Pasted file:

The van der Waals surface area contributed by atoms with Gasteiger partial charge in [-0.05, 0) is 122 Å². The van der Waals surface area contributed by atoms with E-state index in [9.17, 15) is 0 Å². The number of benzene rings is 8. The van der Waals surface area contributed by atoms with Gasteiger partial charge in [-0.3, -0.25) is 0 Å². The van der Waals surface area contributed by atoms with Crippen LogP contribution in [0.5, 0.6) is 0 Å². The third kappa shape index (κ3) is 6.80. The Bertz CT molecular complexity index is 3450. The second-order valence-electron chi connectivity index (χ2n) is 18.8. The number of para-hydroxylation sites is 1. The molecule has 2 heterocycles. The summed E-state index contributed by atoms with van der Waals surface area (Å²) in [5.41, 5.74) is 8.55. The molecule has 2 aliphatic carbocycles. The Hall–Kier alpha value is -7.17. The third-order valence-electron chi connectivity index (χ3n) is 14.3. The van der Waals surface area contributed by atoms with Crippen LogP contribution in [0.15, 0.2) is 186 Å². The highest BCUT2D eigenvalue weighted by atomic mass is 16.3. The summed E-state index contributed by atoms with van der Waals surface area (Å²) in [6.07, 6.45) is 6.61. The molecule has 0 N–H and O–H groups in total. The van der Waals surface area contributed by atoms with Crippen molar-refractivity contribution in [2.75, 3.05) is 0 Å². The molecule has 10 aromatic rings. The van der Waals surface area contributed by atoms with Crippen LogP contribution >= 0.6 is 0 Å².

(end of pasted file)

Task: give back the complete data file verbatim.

The van der Waals surface area contributed by atoms with Gasteiger partial charge in [-0.05, 0) is 122 Å². The van der Waals surface area contributed by atoms with E-state index in [9.17, 15) is 0 Å². The number of benzene rings is 8. The van der Waals surface area contributed by atoms with Gasteiger partial charge in [-0.3, -0.25) is 0 Å². The van der Waals surface area contributed by atoms with Crippen LogP contribution in [0.5, 0.6) is 0 Å². The third kappa shape index (κ3) is 6.80. The Bertz CT molecular complexity index is 3450. The second-order valence-electron chi connectivity index (χ2n) is 18.8. The number of para-hydroxylation sites is 1. The molecule has 2 heterocycles. The summed E-state index contributed by atoms with van der Waals surface area (Å²) in [5.41, 5.74) is 8.55. The molecule has 2 aliphatic carbocycles. The Hall–Kier alpha value is -7.17. The third-order valence-electron chi connectivity index (χ3n) is 14.3. The van der Waals surface area contributed by atoms with Crippen LogP contribution in [0.15, 0.2) is 186 Å². The highest BCUT2D eigenvalue weighted by atomic mass is 16.3. The summed E-state index contributed by atoms with van der Waals surface area (Å²) in [6.07, 6.45) is 6.61. The molecule has 0 N–H and O–H groups in total. The van der Waals surface area contributed by atoms with Crippen molar-refractivity contribution in [2.75, 3.05) is 0 Å². The molecule has 10 aromatic rings. The van der Waals surface area contributed by atoms with Crippen LogP contribution >= 0.6 is 0 Å².